In fact, the majority of the people who lived in the Anglo-Saxon kingdoms must have been of Romano-British descent. The large pagan Anglo-Saxon cemeteries like Spong Hill (Norfolk) which contained over three thousand burials, might at first sight seem to suggest that Anglo-Saxon settlement was on such a substantial scale that the native British population would have been completely overwhelmed by the newcomers—which is rather what Gildas seems to imply. However, when it is remembered that these cemeteries were in use in many cases for upwards of two hundred years it is apparent that the communities they served cannot have been that numerous; Spong Hill may have serviced a population of approximately four to five hundred people, though these would appear to have been dispersed over a wide area of countryside, rather than concentrated within one settlement. Outside eastern England and Kent it is rare to find a cemetery of more than one hundred burials and, even allowing for the fact that the most westerly shires were not conquered until after the time the Anglo-Saxons were converted and had abandoned their distinctive burial customs, it is unlikely that the newcomers outnumbered the Romano-British, in spite of evidence for a substantial drop in the size of the Romano-British population in the fifth and sixth centuries. Place-name evidence also provides indications of British survival even in the areas of densest Anglo-Saxon settlement.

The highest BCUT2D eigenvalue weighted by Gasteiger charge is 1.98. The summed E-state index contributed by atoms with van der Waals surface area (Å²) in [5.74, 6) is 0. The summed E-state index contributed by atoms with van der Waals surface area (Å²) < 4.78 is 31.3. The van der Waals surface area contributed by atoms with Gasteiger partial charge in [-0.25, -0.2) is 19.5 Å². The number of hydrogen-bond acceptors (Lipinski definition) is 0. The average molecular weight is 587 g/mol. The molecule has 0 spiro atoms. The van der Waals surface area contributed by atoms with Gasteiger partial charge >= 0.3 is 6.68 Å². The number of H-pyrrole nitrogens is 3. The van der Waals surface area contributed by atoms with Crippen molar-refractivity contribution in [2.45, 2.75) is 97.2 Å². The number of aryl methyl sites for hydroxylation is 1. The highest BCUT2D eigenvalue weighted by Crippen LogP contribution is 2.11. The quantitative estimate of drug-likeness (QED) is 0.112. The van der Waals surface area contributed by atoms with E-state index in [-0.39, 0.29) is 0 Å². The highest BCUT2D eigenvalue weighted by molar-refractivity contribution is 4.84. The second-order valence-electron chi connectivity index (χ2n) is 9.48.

The Anglo-Saxons did not settle in an abandoned landscape on which they imposed new types of settlement and farming, as was once believed. Recent landscape studies have suggested a high degree of continuity between rural settlement in the Roman and Anglo-Saxon periods and this links with indications of early Saxon settlement taking place under the aegis of the Romano-British. Landscape studies are a complex matter which draw upon a variety of topographical, archaeological and written sources. There are major problems in trying to relate Anglo-Saxon charter boundaries to those of Roman estates for which there are no written records, and by the end of the Anglo-Saxon period there had been major changes to the organization of the landscape which can obscure earlier arrangements. Interpretation is also hindered by uncertainty about late Roman administrative arrangements. Nevertheless, studies carried out throughout the country, in ‘British’ as well as ‘Anglo-Saxon’ areas, have found examples of continuity of territorial boundaries where, for instance, Roman villa estate boundaries seem to have been identical with those of medieval estates, as delineated in early charters, though settlement sites within the defined territory might shift.